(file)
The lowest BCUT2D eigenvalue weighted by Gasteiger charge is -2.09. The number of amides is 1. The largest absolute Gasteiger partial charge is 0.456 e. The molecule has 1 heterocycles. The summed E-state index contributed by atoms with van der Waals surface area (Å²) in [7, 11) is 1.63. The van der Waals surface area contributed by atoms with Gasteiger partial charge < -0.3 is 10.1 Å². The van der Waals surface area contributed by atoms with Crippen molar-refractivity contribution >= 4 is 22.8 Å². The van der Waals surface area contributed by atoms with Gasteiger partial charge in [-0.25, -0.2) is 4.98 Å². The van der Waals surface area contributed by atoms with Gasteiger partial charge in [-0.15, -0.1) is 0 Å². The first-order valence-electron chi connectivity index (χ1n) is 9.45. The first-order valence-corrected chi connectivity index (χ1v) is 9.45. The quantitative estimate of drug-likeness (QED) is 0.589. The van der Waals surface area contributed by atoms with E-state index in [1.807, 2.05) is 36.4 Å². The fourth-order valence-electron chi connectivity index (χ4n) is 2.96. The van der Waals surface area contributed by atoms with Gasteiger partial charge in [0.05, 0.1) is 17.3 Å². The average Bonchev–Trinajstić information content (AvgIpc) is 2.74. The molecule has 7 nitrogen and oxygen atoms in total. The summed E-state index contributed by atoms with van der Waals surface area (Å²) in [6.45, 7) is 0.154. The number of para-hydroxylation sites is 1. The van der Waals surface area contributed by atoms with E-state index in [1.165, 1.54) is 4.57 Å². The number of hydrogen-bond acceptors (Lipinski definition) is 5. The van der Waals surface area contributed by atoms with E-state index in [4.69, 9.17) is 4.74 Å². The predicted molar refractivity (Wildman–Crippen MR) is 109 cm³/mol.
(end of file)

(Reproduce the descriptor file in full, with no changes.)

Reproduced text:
The lowest BCUT2D eigenvalue weighted by Gasteiger charge is -2.09. The number of amides is 1. The largest absolute Gasteiger partial charge is 0.456 e. The molecule has 1 heterocycles. The summed E-state index contributed by atoms with van der Waals surface area (Å²) in [7, 11) is 1.63. The van der Waals surface area contributed by atoms with Gasteiger partial charge < -0.3 is 10.1 Å². The van der Waals surface area contributed by atoms with Crippen molar-refractivity contribution >= 4 is 22.8 Å². The van der Waals surface area contributed by atoms with Gasteiger partial charge in [-0.25, -0.2) is 4.98 Å². The van der Waals surface area contributed by atoms with Gasteiger partial charge in [-0.15, -0.1) is 0 Å². The first-order valence-electron chi connectivity index (χ1n) is 9.45. The first-order valence-corrected chi connectivity index (χ1v) is 9.45. The quantitative estimate of drug-likeness (QED) is 0.589. The van der Waals surface area contributed by atoms with E-state index in [1.807, 2.05) is 36.4 Å². The fourth-order valence-electron chi connectivity index (χ4n) is 2.96. The van der Waals surface area contributed by atoms with Gasteiger partial charge in [0.05, 0.1) is 17.3 Å². The average Bonchev–Trinajstić information content (AvgIpc) is 2.74. The molecule has 7 nitrogen and oxygen atoms in total. The summed E-state index contributed by atoms with van der Waals surface area (Å²) in [6.45, 7) is 0.154. The number of para-hydroxylation sites is 1. The van der Waals surface area contributed by atoms with E-state index in [1.165, 1.54) is 4.57 Å². The number of hydrogen-bond acceptors (Lipinski definition) is 5. The van der Waals surface area contributed by atoms with E-state index in [4.69, 9.17) is 4.74 Å². The predicted molar refractivity (Wildman–Crippen MR) is 109 cm³/mol.